Consumers Prefer Direct Mail to Email

December 5, 2011

epsilon-attitudes-toward-postal-mail-and-email-dec11.gifAlmost 3 in 5 American consumers report that they enjoy getting postal mail from brands about new products, compared to just 43% who say they enjoy getting emails from brands on new products, according to a study released in December 2011 by Epsilon Targeting. Data from the “2011 Channel Preference Study” indicates that a similar gap exists for Canadian consumers: 66% enjoy being notified about new products via postal mail, compared to 55% who report that enjoyment from receiving marketing emails about new products. Notably, the preference for direct mail extends to the 18-34-year-old demographic in both the US and Canada.

The percentages refer to the proportion of the respondents agreeing with the relevant statement based on top 2 selections on a 5-point scale.

Direct Mail Preferred in All Categories

epsilon-channel-preference-categories.jpgConsumers in the US and Canada prefer postal mail to email in all industry categories studied: among American consumers, some of the largest disparities in preference are seen in the sensitive health (41% vs. 8%), prescription (37% vs. 9%), insurance (36% vs. 9%), financial services (36% vs. 8%), food product (31% vs. 10%), and household services (25% vs. 7%) categories, although these consumers are twice as likely to prefer receiving retail information by postal mail than email (25% vs. 12%). Much of this is related to privacy concerns: 37% of US consumers feel traditional mail is more private than email, and just 8% feel that the internet is “more anonymous.”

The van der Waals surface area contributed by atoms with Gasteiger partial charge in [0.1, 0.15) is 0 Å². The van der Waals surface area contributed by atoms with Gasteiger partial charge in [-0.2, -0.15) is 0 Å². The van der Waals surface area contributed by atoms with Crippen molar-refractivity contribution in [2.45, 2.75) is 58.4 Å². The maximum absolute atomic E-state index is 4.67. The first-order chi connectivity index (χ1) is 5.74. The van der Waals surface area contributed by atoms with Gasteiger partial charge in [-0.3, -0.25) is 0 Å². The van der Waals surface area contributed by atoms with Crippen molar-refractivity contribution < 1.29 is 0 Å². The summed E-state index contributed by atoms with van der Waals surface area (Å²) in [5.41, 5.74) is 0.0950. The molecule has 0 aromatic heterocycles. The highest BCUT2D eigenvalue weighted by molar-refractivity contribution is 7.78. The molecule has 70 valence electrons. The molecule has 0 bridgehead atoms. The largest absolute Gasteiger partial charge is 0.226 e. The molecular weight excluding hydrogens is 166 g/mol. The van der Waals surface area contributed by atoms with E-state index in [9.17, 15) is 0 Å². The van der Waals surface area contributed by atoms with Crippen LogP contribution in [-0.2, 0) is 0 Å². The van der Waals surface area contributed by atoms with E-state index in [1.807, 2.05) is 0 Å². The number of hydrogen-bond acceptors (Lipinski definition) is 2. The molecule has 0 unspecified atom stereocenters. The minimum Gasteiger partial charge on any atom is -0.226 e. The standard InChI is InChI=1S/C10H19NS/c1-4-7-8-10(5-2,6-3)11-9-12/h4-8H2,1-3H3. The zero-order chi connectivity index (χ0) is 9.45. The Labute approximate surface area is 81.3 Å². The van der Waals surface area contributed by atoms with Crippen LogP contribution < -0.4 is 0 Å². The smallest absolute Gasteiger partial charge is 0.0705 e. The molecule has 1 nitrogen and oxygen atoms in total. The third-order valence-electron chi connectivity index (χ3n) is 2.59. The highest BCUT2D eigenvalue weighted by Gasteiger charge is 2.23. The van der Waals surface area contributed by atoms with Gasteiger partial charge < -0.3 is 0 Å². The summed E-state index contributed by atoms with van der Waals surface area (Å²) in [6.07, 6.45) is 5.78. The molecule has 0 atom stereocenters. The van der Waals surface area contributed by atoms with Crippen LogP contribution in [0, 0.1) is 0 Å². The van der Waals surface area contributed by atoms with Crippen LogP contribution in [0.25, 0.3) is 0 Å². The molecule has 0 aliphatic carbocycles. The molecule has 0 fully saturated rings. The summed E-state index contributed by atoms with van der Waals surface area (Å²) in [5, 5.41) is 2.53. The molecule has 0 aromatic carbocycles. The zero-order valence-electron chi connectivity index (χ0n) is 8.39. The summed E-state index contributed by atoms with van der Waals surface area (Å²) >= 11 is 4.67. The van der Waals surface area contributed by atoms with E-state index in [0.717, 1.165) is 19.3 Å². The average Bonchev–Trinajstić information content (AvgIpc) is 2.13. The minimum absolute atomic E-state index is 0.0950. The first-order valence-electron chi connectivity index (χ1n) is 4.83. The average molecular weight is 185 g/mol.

3 in 4 Americans Overloaded With Emails

75% of US and 61% of Canadian respondents to the survey say they get a lot more emails that they do not open, while 65% of American and 52% of Canadians say they get too many emails in one day. According to a November study from MarketLive and the e-tailing group, 39% of consumers would like to receive emails weekly from retailers with whom they have opted in, more than double the proportion indicating the second-most preferred option, twice a month, and triple that of the third-most preferred choice, 2-6 times a week. In fact, more consumers would prefer to receive emails on a monthly basis (13%) than on a daily basis (8%).

In addition to email overload, the Epsilon study also shows that the perception that reading email is faster has declined among US email account holders to 45% in 2011 from 47% in 2010, suggesting that clogged inboxes are draining time.

Newspapers, Company Sites Most Trusted in US

Newspapers and company websites are the most trusted sources of information for US consumers, rated by 21% of respondents as a top 3 box score on a 10-point scale. Brochures/flyers/direct mail (16%) and TV (15%) follow relatively closely, with email (10%) and social media channels trailing far behind: less than 1 in 10 Americans point to Facebook (8%), blogs (6%), YouTube (6%), Twitter (6%), and other social media sites (6%) as trustworthy sources.

Among Canadians, TV (21%) is perceived to be the most trustworthy source of information, ahead of newspapers (16%), brochures/flyers/direct mail (15%), and company websites (13%).

Other Findings

  • 34% of US consumers who prefer email over mail cite “saving on paper” as the main reason, up from 21% in 2010. The top reason for preferring email is the ability to choose which information is sent (42%), slightly ahead of the ability to print the information to keep if desired (41%).
  • Among US consumers who prefer postal mail, the leading reason is that it is perceived as more private if sent through the mail rather than sent by email or online (37%), while roughly one-third say they already get too much email.

About the Data: The Epsilon study is based on completed responses of 2,226 U.S. consumers and 2,574 Canadian consumers to an online survey conducted in August 2011. A 15-minute questionnaire was presented to respondents aged 18 and older.

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